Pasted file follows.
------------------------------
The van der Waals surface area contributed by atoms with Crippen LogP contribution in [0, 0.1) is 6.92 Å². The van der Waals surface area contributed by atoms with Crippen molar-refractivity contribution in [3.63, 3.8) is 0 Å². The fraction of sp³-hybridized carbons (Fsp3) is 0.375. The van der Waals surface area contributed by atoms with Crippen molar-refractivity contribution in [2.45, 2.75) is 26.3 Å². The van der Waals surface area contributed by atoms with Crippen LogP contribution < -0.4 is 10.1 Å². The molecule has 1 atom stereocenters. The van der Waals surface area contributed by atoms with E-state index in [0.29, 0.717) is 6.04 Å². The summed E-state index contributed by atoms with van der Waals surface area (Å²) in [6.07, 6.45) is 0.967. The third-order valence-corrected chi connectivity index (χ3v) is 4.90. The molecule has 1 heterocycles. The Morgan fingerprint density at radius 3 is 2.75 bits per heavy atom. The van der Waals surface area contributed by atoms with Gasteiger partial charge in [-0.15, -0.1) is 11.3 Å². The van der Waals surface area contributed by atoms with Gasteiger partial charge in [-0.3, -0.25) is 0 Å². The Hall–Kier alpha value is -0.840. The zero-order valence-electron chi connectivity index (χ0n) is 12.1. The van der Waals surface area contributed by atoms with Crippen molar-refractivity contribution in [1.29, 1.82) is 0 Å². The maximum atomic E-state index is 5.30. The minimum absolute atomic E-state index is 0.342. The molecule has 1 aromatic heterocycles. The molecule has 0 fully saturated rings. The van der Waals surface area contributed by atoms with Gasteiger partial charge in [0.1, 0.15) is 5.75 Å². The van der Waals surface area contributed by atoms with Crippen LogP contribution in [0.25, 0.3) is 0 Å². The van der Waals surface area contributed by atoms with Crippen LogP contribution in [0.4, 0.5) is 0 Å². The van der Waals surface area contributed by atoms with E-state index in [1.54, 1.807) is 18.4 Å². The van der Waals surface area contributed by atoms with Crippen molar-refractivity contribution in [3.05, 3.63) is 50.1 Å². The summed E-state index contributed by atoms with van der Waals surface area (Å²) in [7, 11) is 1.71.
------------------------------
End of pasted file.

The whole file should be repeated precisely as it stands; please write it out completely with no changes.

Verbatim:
The van der Waals surface area contributed by atoms with Crippen LogP contribution in [0, 0.1) is 6.92 Å². The van der Waals surface area contributed by atoms with Crippen molar-refractivity contribution in [3.63, 3.8) is 0 Å². The fraction of sp³-hybridized carbons (Fsp3) is 0.375. The van der Waals surface area contributed by atoms with Crippen molar-refractivity contribution in [2.45, 2.75) is 26.3 Å². The van der Waals surface area contributed by atoms with Crippen LogP contribution < -0.4 is 10.1 Å². The molecule has 1 atom stereocenters. The van der Waals surface area contributed by atoms with E-state index in [0.29, 0.717) is 6.04 Å². The summed E-state index contributed by atoms with van der Waals surface area (Å²) in [6.07, 6.45) is 0.967. The third-order valence-corrected chi connectivity index (χ3v) is 4.90. The molecule has 1 heterocycles. The Morgan fingerprint density at radius 3 is 2.75 bits per heavy atom. The van der Waals surface area contributed by atoms with Gasteiger partial charge in [-0.15, -0.1) is 11.3 Å². The van der Waals surface area contributed by atoms with Gasteiger partial charge in [-0.3, -0.25) is 0 Å². The Hall–Kier alpha value is -0.840. The zero-order valence-electron chi connectivity index (χ0n) is 12.1. The van der Waals surface area contributed by atoms with Crippen molar-refractivity contribution in [1.29, 1.82) is 0 Å². The maximum atomic E-state index is 5.30. The minimum absolute atomic E-state index is 0.342. The molecule has 1 aromatic heterocycles. The molecule has 0 fully saturated rings. The van der Waals surface area contributed by atoms with Gasteiger partial charge in [0.1, 0.15) is 5.75 Å². The van der Waals surface area contributed by atoms with Crippen LogP contribution in [0.25, 0.3) is 0 Å². The van der Waals surface area contributed by atoms with Crippen LogP contribution in [0.4, 0.5) is 0 Å². The van der Waals surface area contributed by atoms with E-state index in [1.54, 1.807) is 18.4 Å². The van der Waals surface area contributed by atoms with Crippen molar-refractivity contribution in [3.05, 3.63) is 50.1 Å². The summed E-state index contributed by atoms with van der Waals surface area (Å²) in [7, 11) is 1.71.